Community spelling bee supports literacy programs

An estimated 17 percent of the Centre County population can’t read or write a paragraph, according to David Whitmarsh, Mid-State Literacy Council board president.

One organization is working to change that — with no government funding.

On Wednesday evening, the Mid-State Literacy Council hosted its 17th annual Ron and Mary Maxwell Community Spelling Bee at Foxdale Village.

Eight teams of three, consisting of sponsored members from businesses in Centre County, battled seven rounds over the course of two and a half hours. The bee began with the word “chartreuse” and ended with the word “myrmecophile.”

The team The Spellicans won the competition with members Hilary Appelman, Tian Luo and Ed Strause.

“It’s a fun event for the community. It’s fun to have adults engaged. When the folks from Mid-State contact all of the local businesses, looking for sponsors, they are alerting them about this hidden problem,” said Katie O’Toole, who works for Penn State’s College of Communications.

O’Toole says the hidden problem is “a stigma attached to being illiterate. It’s not easy to think in a community like ours, that’s so well off, that there are people who are illiterate.”

Last year, Mid-State provided private tutoring and classes to close to 300 adults with hopes of improving their reading, writing, math and English language skills.

“Most importantly, this is a fundraiser,” said Melina Lindsey, Centre County literacy coordinator and committee co-chairwoman for the spelling bee. “Money is the biggest issue at the center. It’s incredible working with our volunteers, but funding is an issue since we lost government assistance in 2011.”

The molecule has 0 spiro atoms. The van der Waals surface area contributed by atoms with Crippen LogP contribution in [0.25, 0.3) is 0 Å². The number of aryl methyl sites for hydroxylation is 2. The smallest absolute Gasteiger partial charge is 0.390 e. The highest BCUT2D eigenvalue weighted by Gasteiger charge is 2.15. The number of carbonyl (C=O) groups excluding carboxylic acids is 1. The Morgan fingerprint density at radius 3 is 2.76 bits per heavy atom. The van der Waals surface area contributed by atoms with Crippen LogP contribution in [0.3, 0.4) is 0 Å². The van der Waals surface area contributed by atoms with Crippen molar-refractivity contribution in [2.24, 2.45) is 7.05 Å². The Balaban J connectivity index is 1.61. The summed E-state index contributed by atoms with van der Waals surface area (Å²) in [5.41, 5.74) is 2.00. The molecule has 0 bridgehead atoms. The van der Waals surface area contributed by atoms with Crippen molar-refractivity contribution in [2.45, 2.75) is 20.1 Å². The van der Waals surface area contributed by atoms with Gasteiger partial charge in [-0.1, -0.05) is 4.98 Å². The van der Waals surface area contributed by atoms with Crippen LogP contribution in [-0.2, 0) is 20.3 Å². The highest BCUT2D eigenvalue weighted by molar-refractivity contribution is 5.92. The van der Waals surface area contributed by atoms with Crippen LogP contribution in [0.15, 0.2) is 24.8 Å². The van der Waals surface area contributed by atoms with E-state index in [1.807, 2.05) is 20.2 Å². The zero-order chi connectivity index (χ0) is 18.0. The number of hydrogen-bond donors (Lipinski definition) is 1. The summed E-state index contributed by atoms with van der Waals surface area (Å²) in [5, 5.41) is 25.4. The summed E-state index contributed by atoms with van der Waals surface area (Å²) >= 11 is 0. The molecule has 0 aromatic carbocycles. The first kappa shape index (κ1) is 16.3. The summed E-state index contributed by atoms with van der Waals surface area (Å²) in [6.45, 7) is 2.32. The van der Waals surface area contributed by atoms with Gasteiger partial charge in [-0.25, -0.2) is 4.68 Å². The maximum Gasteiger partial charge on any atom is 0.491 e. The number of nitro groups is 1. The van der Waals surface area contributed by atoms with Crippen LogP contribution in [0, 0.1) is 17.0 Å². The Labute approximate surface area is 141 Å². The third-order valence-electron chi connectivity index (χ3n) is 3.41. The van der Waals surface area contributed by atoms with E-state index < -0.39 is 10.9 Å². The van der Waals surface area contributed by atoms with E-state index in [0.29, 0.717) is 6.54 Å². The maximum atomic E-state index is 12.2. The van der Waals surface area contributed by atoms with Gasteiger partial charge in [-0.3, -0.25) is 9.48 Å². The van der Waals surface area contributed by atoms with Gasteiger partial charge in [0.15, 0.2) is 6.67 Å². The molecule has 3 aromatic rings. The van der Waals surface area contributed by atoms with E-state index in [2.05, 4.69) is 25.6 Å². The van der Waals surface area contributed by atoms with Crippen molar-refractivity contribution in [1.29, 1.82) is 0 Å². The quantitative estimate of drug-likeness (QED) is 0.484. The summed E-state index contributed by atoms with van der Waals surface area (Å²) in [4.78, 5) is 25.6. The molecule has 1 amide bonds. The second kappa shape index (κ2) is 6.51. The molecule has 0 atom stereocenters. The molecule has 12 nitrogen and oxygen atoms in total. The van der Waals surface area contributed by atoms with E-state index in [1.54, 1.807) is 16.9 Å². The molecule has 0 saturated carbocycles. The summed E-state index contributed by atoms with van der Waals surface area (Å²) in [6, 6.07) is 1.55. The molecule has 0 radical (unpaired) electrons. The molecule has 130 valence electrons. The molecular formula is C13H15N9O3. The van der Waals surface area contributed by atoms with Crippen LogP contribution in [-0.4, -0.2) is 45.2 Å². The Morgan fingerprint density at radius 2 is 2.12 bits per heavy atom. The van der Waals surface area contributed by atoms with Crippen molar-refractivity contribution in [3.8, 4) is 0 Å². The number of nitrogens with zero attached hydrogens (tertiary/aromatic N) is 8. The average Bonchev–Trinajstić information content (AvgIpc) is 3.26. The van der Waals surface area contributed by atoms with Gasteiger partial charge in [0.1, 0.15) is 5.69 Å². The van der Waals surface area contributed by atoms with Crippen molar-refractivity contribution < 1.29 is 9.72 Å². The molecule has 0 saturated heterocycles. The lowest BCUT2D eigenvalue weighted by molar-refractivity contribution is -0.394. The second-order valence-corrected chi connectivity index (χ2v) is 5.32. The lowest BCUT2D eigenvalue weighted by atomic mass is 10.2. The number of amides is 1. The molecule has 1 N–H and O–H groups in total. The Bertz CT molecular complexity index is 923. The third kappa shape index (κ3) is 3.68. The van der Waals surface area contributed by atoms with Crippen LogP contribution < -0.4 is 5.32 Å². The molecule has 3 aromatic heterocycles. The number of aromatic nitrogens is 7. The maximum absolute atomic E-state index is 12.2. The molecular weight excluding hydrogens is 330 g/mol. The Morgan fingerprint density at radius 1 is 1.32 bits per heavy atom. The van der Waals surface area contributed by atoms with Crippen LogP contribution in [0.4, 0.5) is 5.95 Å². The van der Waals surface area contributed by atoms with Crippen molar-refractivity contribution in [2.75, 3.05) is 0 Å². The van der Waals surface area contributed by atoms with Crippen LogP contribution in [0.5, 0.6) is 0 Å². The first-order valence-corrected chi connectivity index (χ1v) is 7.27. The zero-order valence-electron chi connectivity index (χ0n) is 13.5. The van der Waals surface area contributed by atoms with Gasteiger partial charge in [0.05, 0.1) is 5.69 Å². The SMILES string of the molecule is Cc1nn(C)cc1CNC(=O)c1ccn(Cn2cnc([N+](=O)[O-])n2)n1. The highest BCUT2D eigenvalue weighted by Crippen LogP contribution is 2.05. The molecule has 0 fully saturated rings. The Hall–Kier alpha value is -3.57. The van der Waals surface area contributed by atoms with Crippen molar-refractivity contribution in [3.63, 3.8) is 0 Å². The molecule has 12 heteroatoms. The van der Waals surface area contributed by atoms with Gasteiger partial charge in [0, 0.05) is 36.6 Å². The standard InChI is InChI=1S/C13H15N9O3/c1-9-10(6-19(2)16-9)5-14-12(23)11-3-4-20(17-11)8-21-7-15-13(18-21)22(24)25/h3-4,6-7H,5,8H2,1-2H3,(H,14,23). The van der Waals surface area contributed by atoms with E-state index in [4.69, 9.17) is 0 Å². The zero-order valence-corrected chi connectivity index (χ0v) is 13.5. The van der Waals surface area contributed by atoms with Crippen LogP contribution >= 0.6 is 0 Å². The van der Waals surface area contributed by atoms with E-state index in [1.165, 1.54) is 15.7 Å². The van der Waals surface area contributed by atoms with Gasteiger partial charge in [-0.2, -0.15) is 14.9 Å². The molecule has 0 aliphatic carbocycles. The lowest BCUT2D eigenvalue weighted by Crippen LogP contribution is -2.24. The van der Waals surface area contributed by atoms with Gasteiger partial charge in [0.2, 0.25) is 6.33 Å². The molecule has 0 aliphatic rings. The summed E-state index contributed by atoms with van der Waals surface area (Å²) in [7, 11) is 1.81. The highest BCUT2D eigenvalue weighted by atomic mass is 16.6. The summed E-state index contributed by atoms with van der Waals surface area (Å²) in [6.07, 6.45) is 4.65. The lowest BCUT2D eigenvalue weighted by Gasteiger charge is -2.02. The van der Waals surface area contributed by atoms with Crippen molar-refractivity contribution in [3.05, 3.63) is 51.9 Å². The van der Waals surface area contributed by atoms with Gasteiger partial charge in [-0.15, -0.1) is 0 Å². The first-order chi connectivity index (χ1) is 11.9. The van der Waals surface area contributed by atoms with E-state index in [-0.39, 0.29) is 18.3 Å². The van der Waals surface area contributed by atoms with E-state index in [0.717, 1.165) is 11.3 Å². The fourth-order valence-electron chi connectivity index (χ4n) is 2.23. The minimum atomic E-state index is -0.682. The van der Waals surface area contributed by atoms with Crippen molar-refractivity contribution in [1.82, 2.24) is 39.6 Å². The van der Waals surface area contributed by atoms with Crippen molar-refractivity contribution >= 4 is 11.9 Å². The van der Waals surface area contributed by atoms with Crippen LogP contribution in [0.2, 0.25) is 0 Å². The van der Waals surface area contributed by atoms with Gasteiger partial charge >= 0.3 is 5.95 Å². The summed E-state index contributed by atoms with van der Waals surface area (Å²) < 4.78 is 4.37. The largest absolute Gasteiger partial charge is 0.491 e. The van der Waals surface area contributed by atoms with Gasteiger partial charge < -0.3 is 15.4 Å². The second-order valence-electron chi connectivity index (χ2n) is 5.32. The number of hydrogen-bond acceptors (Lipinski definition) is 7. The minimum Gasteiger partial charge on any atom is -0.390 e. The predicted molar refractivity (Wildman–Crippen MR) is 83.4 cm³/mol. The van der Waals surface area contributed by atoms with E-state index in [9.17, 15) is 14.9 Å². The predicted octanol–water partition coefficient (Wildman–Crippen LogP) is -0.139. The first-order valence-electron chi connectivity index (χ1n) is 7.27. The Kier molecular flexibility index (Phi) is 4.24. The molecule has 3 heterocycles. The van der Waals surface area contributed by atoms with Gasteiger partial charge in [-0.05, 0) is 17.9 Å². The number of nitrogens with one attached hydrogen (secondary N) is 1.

She said the work the center does is changing lives.

“Last year the center helped a man that had been working part time. He and his partner were having a baby. His boss told him that if he improved his literacy skills, he could advance in his position.” Lindsey said “within four months he obtained the promotion.”

Many teams in Wednesday’s competition were eliminated during a round that included the names of flowers. Participants were asked to spell words like “coreopsis,” and later, “pterygium.”

And it got even more difficult when O’Toole asked the group called The Buzz Words to spell “teratology.” They spelled the word, which relates to the “scientific study of congenital abnormalities and abnormal formations,” as “terratology,” their first mistake of the evening.

The words got even more challenging when the Foxdale Fanatix were eliminated with the word “stymieing.” Later came the words “quincunx,” “kedgeree” and “polystichous.”

“The ability to read makes for a more functional life, one that you can provide for yourself and family, which is important because it makes you a productive citizen and what you learn you can pass on to others,” said Eva Cooper, who drove from Carlisle to support the fundraiser.

Jalelah Ahmed: 814-231-4631, @jalelahahmed